Location: Provo, Utah
So I get to my gate in Phoenix yesterday to catch my flight to Salt Lake City, where I am headed to give a presentation, and my name is called. It was actually a unique butchering of my name because apparently it was all in the computer as one name, including my middle initial of u, so I approached thinking it was probably me and we had a good laugh about how my name is actually pronounced. I then continued smiling as I was handed an upgrade to first class. It is not a long flight (the one from Charlotte to Phoenix was much longer) but I had work to do and knowing I would have a luxurious and comfy space to get it done was a relief. Then a few minutes later, just as I am presenting the upgraded boarding pass to board the plane, a man approaches the counter. It appears it was his first class seat they had given away to me and … they yanked it back! I was annoyed because the gate agents shouldn’t have given it to me in the first place – something they did not seem to understand – and I settled into my new/former seat grumpily.
My grumpiness continued to fester as I tried working on my PowerPoint presentation for a medical conference talk I am due to give next weekend in Florida. I was trying to insert some slides with text in between the photos, something Hannah and Eliza did for me for another PowerPoint presentation I worked on over the holidays. But without my tech crew available for consult, I was trying to figure it out on my own. And I was failing. I have my skills. I am good in the kitchen. I am good at word games. I can parallel park like nobody’s business. But I suck at technology. I have never mastered PowerPoint, always muddling through or seeking the free tech support I had under my roof, and none of it feels instinctive or easy to me. I was making text boxes only to have them disappear or be uncooperative and the sound I imported for one of the slides (that took me most of the previous plane ride to do) now had text on it I didn’t want. Arghhh.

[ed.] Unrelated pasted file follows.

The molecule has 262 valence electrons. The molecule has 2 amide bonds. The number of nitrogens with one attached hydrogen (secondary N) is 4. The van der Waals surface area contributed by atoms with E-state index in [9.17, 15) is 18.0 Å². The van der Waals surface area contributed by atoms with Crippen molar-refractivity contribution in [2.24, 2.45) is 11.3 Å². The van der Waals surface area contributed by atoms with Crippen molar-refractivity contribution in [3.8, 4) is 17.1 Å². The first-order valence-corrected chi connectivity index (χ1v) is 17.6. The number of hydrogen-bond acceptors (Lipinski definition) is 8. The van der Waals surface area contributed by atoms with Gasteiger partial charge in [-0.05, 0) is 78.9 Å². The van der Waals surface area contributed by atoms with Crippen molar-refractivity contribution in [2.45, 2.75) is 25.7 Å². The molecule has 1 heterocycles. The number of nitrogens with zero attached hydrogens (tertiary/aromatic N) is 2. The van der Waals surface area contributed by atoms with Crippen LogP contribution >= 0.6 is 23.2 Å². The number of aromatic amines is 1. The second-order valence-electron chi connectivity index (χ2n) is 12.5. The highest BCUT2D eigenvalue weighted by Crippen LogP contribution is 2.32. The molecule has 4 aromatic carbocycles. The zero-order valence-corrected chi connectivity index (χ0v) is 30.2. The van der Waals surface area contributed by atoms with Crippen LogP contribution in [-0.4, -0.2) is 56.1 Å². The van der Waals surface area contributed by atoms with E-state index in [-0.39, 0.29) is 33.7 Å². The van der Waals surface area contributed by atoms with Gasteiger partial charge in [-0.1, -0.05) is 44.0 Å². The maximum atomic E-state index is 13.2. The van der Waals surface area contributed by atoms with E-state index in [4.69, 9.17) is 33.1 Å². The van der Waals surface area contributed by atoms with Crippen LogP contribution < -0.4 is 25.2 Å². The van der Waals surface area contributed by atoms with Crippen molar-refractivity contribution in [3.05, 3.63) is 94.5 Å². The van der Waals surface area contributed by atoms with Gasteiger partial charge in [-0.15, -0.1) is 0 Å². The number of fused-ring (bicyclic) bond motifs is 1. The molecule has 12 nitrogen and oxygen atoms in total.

I turned to the woman sitting next to me, with whom I had not exchanged any pleasantries because we had both been working and keeping to ourselves, and asked if she was tech-savvy. “Not really,” she said. “What do you need?” I told her I was trying to figure out how to add some slides to my PowerPoint. Her face lit up. “Oh, I know PowerPoint!” she said. I guess to non-Luddites, PowerPoint does not qualify as technology. It turns out that she uses PowerPoint all the time for her lectures as a healthcare professor at Arizona State University.
In ten minutes, she gave me a fabulous tutorial on how to do what I needed to do with the PowerPoint and fixed all of my issues (…with the PowerPoint). She was patient and there was not a trace of How do you not get that this command does this? that is often present with the assistance I get from my regular tech support crew. While discussing the slides and what I do, she disclosed that both of her parents are fighting cancer. Fortunately, both are doing well, yet another testament to the strides we have made in detecting and treating cancer. I also learned that she was headed home to Provo, Utah and commutes to ASU. She flies back and forth for some lectures but teaches many of her classes online, something she is able to do thanks to all this technology I find so bewildering and frustrating. We talked about how difficult it is living in Utah, where she and her wife moved so that her wife could pursue studies in a Physician Assistant Program there. I found myself regretting that I had not enlisted her help earlier, not just because it would have saved me some frustrating battles with the PowerPoint but because I really enjoyed talking to her and wished we had more time to vent about Trump and close-minded people and gate agents who upgrade you and then change their minds.
So this is me saying it all worked out. I would never have met Adrienne if I hadn’t switched seats. And I am so glad that I did.